Hon. Henry J. Coggeshall, lawyer, was born April 28, 1845, in Waterville, Oneida county, N. Y., where he has always resided. His ancestors emigrated from England in 1632 with Ann Hutchinson, and settled in Massachusetts. Driven from that colony on account of religious convictions, they went to Rhode Island, where John Coggeshall became provisional governor. Thus it will be seen that the subject of this sketch, the present senator from Oneida county, sprang from stock that was horn to rule, or to sway and influence those with whom he came in contact. Senator Coggeshall's grandfather, when quite a young man, settled in Chenango county, N. Y., where he held several local offices, and served as a soldier in the war of 18l2. He rose to the rank of colonel of the State militia, and in 1840 removed with his family to Waterville. His son, Dr. James S. Coggeshall, the senator's father, was a physician of wide and honorable repute. Henry J. Coggeshall was educated in the Waterville Seminary, but on account of impaired health, through overstudy, was obliged to give up a contemplated collegiate course, and decided, after a suitable rest, to enter upon the study of law. Having pursued his studies for a term of four years, he was admitted to the bar. He commenced the practice of law in 1866, and at once attained a prominent and successful position in the profession.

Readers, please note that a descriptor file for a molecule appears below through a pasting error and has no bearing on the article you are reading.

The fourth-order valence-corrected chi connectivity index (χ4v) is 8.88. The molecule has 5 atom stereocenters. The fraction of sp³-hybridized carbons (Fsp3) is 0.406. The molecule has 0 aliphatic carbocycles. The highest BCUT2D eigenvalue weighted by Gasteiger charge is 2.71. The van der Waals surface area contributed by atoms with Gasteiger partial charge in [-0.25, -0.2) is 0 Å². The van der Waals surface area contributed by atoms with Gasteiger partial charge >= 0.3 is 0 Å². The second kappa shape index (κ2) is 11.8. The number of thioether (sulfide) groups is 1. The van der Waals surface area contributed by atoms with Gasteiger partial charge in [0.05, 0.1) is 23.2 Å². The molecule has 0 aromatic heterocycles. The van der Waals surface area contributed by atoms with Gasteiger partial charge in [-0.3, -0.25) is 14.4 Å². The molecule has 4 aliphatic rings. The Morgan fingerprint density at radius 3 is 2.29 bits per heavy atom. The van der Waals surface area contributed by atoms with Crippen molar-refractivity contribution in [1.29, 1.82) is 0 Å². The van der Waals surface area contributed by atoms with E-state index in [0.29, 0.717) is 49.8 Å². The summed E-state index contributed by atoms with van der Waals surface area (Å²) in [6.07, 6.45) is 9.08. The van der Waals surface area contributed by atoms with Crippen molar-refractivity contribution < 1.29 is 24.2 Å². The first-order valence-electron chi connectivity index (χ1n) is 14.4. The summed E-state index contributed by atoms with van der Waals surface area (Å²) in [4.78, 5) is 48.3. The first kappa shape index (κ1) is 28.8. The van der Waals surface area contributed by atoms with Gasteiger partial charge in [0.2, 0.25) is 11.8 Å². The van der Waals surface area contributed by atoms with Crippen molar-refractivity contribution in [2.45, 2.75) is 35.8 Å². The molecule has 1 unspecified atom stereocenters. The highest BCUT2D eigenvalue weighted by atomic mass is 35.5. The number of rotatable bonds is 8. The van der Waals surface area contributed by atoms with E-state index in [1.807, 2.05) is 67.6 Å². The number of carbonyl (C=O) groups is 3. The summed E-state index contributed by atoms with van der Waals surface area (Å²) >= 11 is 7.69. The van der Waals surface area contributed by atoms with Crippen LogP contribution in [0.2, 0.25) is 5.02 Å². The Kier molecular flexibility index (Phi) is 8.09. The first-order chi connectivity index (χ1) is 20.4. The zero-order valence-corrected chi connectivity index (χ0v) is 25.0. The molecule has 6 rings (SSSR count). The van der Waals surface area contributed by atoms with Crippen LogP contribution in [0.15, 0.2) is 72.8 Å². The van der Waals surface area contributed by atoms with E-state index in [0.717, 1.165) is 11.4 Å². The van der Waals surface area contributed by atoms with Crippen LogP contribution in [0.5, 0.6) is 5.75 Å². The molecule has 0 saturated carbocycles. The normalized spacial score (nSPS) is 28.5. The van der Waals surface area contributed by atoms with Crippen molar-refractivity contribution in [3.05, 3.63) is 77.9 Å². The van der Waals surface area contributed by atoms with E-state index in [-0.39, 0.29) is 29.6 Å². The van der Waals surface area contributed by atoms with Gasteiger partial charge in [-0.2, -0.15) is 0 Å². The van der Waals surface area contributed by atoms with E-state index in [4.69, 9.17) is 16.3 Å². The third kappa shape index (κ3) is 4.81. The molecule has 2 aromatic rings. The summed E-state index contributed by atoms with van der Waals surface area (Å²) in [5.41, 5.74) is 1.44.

Mr. Coggeshall was the possessor of a laudable and masterful ambition, and. he likewise cherished a catholic and sympathetic spirit. His natural tendencies and his acquired tastes led him quite easily away from the active practice of the law, and into the broader and more exciting field of politics. He made an early alliance with the Republican party, and such was his zeal and energy and devotion to the principles of his chosen organization that he was called frequently to the occupation of public office. His first public position was that of assistant district attorney. In 1872 he was elected to the Legislature as member of assembly from the Second District of Oneida county, and in 1879 was elected county clerk. He served in that office until January 1, 1883. In November of that year he was elected to the State Senate, and is still a member of that body. During his senatorial service (which has extended over a period of thirteen years) he has been a member of many important committees; he has been chairman of the committees on miscellaneous corporations and of railroads, and a member of the judiciary, insurance, commerce and navigation, canals, public buildings, engrossed bills, general laws, and grievance committees. His work as senator has been characterized by patience and industry, fidelity to every duty, a strict attention to all demands of the public, a careful consideration for the general weal, and an earnest advocacy of legislation beneficial to his own immediate constituents. He is interested in agricultural pursuits, and, be it said to his credit, he has always taken great interest in legislation looking to the benefit of the agricultural classes;. and, at the same time, he has been the champion of wise and consistent legislation in behalf of the laboring classes of the State. His eloquence, tact, and parliamentary skill have always been used to the advantage of the people. He has advocated and caused to become laws the bills to abolish the State paper, to prohibit the adulteration of food, to prefer soldiers in civil service examinations to exempt disabled soldiers from poll tax, to make the 30th of May a legal holiday, to abolish imprisonment of insolvent debtors, to prohibit employment of children under thirteen years of age in manufactories and to regulate the hours of labor therein, to prohibit the use of substitutes for hops in the manufacture of ale and beer, to prohibit the manufacture and sale of oleomargarine, to compel the use of fire escapes in hotels, public buildings, and manufactories, to substitute electricity in the place of hanging in the execution of criminals, and to prevent hazing in colleges. He has at all times been an earnest advocate and champion of the rights of the common people.